Celebrating in Style. Your Style. Choosing a Music Provider for Your Wedding Reception
The date is set, and you’ve booked the venue. Now it’s time to get busy planning every detail of your wedding.
One of the most important will be the atmosphere — the vibe — you choose for your reception, and the music you select will be a large part of it. Rock? Pop? R&B? Country? All of the above?
Once that’s done, you’ll have to decide who will provide the music and how. Here are some tips to help you through that process.
Live or Recorded?
Do you prefer live music from a band or soloist, or a DJ? Each has pros and cons.
Live music can add an entirely new level of intimacy to the music but can be much more expensive, especially if it’s a band with an array of musicians. It can also be challenging to find a band whose style of playing music fits your tastes.
DJs are guaranteed to give you the music just as you remember it but can lack the immediacy and connection a live band provides.
Whichever you choose, there are multiple factors to consider and steps you need to take.
Avoid This Temptation
It’s common today to have a friend or relative who either is a DJ or musician — or fancies themselves one. This is not the time for nepotism.
This is your special day, and the dancing and celebrating that wrap it up will be something everyone remembers as they leave, including you.
Make the choice of music provider based on quality, professionalism, presentation, and content, not to placate friends or family.
Ask the Venue
Venues that host weddings week in and week out see a lot of music come and go through their facilities. Talk with them about what you’re looking for and ask if they have any referrals for you. This can also help you avoid potential glitches since the venue and the band-or-DJ are accustomed to working with each other.
Do Your Research
While articles and websites are great starting points for locating reception entertainment, use them as starting points, not endpoints. Once you’ve narrowed available options down to a shortlist, you should personally attend performances by the candidates if at all possible. Reviews and recommendations by other brides and grooms are great, but this day is about you and no one else. Be sure you like what you see and hear for yourself.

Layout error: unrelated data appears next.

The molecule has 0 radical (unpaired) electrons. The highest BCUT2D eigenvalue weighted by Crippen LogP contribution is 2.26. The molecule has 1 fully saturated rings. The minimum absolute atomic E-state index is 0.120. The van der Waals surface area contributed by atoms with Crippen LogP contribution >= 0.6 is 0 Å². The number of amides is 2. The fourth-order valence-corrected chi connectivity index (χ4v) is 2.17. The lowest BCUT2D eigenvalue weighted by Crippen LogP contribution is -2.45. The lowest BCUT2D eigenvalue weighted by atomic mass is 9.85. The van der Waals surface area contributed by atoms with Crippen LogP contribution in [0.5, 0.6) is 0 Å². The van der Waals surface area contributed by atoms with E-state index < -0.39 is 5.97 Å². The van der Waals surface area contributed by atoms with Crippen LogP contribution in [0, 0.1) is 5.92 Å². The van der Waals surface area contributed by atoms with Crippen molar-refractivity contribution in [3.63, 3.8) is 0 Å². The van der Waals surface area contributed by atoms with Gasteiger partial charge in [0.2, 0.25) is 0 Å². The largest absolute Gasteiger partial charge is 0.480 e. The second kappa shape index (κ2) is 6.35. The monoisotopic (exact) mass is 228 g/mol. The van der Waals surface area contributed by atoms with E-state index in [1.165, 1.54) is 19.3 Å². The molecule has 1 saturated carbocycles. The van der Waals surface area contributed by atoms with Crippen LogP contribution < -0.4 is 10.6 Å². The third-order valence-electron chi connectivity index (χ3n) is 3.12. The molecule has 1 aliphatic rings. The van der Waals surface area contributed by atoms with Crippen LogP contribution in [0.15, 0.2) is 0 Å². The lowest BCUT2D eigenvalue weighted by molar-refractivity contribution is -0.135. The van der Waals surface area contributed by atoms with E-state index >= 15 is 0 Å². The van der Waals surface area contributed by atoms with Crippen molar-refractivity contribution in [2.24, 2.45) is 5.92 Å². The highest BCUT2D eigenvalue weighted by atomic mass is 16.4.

Don’t Be Shy
Once you’ve narrowed the list of possibilities to a handful, talk to the candidates. Ask them about their library or repertoire. Be sure the band can play songs that are important to you or that the DJ has those songs in their library. Do they have a professional demeanor? Are their language skills fitting for your event? All of these things are important, and you’ll want to shore them up beforehand.
Many of today’s venues have premium sound-reinforcement systems in-house, which may or may not be available for DJs to use instead of their own equipment. (This is much less likely to be an option with live bands since their gear is usually tailored very specifically to their musicians and instruments.) Ask the venue operator about this, and discuss it with your candidates.
If the DJ or band will be bringing in their own equipment, be sure that gear is high quality from both sound and aesthetic perspectives. The last thing you want in your beautiful venue is equipment that sounds bad or looks bad.
If lighting is part of the package, be sure it’s compatible with the atmosphere you envision for the reception.
As with all other aspects of services and people you hire for your wedding, do not rely on verbal agreements, handshakes, or understandings. Rely on written contracts. Hopefully, everything will go perfectly, but if something does go askew, you want your position protected by a binding contract.
BONUS TIP: Since your DJ or bandleader also will be functioning as your emcee, be sure your entertainment candidates can properly pronounce all of the relevant names in the wedding party and guest list.
Let the party begin!
About the Author:
Roger Igo is the founder and CEO of special events venue, The Bell Tower on 34th, along with Excellent Events, and Venues in Houston. He is the author of “Keep On Going, The History of The Bell Tower on 34th,” a former radio host, a graduate of CEO Space International, and an alumnus of The Disney Institute.